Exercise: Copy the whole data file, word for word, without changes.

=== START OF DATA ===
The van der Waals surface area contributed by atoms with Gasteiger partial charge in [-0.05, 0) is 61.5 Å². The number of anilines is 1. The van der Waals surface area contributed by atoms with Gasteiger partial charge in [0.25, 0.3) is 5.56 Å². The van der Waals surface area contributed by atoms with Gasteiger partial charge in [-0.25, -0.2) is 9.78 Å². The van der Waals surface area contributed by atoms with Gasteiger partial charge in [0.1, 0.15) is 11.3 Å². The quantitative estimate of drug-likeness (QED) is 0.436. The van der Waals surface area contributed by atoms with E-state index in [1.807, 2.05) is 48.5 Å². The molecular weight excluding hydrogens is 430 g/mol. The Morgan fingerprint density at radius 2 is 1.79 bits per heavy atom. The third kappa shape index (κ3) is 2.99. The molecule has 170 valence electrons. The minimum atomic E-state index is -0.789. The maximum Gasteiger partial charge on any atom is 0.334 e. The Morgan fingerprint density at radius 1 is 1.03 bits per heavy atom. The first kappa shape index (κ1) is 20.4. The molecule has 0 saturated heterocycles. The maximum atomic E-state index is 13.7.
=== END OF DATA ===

The van der Waals surface area contributed by atoms with Gasteiger partial charge in [-0.05, 0) is 61.5 Å². The number of anilines is 1. The van der Waals surface area contributed by atoms with Gasteiger partial charge in [0.25, 0.3) is 5.56 Å². The van der Waals surface area contributed by atoms with Gasteiger partial charge in [-0.25, -0.2) is 9.78 Å². The van der Waals surface area contributed by atoms with Gasteiger partial charge in [0.1, 0.15) is 11.3 Å². The quantitative estimate of drug-likeness (QED) is 0.436. The van der Waals surface area contributed by atoms with E-state index in [1.807, 2.05) is 48.5 Å². The molecular weight excluding hydrogens is 430 g/mol. The Morgan fingerprint density at radius 2 is 1.79 bits per heavy atom. The third kappa shape index (κ3) is 2.99. The molecule has 170 valence electrons. The minimum atomic E-state index is -0.789. The maximum Gasteiger partial charge on any atom is 0.334 e. The Morgan fingerprint density at radius 1 is 1.03 bits per heavy atom. The first kappa shape index (κ1) is 20.4. The molecule has 0 saturated heterocycles. The maximum atomic E-state index is 13.7.